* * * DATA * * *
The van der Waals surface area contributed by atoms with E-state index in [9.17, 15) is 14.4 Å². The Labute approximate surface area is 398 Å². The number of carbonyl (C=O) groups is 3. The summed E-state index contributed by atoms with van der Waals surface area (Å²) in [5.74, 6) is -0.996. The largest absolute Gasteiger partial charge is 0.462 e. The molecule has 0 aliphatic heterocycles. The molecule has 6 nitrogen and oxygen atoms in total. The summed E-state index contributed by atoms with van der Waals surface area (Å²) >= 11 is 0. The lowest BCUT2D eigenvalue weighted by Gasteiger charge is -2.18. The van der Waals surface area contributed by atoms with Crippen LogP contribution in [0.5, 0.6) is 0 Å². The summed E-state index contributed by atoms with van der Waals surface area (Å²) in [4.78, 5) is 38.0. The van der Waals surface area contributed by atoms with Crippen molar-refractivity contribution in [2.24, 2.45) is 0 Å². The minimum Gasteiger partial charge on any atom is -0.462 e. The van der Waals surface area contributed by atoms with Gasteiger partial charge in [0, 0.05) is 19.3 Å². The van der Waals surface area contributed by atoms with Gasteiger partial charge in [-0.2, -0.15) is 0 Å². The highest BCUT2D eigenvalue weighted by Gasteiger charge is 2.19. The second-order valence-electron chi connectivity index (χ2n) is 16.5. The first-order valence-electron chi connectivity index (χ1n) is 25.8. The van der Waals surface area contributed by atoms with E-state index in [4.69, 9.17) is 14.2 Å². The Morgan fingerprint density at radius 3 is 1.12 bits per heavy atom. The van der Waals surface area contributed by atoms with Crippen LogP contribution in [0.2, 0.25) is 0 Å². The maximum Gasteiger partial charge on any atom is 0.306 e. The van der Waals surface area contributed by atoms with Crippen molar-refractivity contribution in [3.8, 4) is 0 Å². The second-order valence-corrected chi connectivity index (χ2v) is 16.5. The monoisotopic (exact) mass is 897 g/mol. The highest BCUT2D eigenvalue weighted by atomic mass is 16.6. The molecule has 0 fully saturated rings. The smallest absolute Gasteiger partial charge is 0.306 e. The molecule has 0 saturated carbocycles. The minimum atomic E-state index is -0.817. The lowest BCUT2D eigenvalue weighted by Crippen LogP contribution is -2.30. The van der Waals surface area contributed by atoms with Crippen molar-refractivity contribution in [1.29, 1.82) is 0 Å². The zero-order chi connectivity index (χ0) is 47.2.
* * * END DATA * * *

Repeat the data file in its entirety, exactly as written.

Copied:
The van der Waals surface area contributed by atoms with E-state index in [9.17, 15) is 14.4 Å². The Labute approximate surface area is 398 Å². The number of carbonyl (C=O) groups is 3. The summed E-state index contributed by atoms with van der Waals surface area (Å²) in [5.74, 6) is -0.996. The largest absolute Gasteiger partial charge is 0.462 e. The molecule has 0 aliphatic heterocycles. The molecule has 6 nitrogen and oxygen atoms in total. The summed E-state index contributed by atoms with van der Waals surface area (Å²) >= 11 is 0. The lowest BCUT2D eigenvalue weighted by Gasteiger charge is -2.18. The van der Waals surface area contributed by atoms with Crippen LogP contribution in [0.5, 0.6) is 0 Å². The summed E-state index contributed by atoms with van der Waals surface area (Å²) in [4.78, 5) is 38.0. The van der Waals surface area contributed by atoms with Crippen molar-refractivity contribution in [2.24, 2.45) is 0 Å². The minimum Gasteiger partial charge on any atom is -0.462 e. The van der Waals surface area contributed by atoms with Gasteiger partial charge in [0, 0.05) is 19.3 Å². The van der Waals surface area contributed by atoms with Gasteiger partial charge in [-0.2, -0.15) is 0 Å². The highest BCUT2D eigenvalue weighted by Gasteiger charge is 2.19. The second-order valence-electron chi connectivity index (χ2n) is 16.5. The first-order valence-electron chi connectivity index (χ1n) is 25.8. The van der Waals surface area contributed by atoms with E-state index in [4.69, 9.17) is 14.2 Å². The Morgan fingerprint density at radius 3 is 1.12 bits per heavy atom. The van der Waals surface area contributed by atoms with Crippen LogP contribution in [0.2, 0.25) is 0 Å². The maximum Gasteiger partial charge on any atom is 0.306 e. The van der Waals surface area contributed by atoms with Crippen molar-refractivity contribution in [3.8, 4) is 0 Å². The second-order valence-corrected chi connectivity index (χ2v) is 16.5. The monoisotopic (exact) mass is 897 g/mol. The highest BCUT2D eigenvalue weighted by atomic mass is 16.6. The molecule has 0 fully saturated rings. The smallest absolute Gasteiger partial charge is 0.306 e. The molecule has 0 saturated carbocycles. The minimum atomic E-state index is -0.817. The lowest BCUT2D eigenvalue weighted by Crippen LogP contribution is -2.30. The van der Waals surface area contributed by atoms with Crippen molar-refractivity contribution in [1.29, 1.82) is 0 Å². The zero-order chi connectivity index (χ0) is 47.2.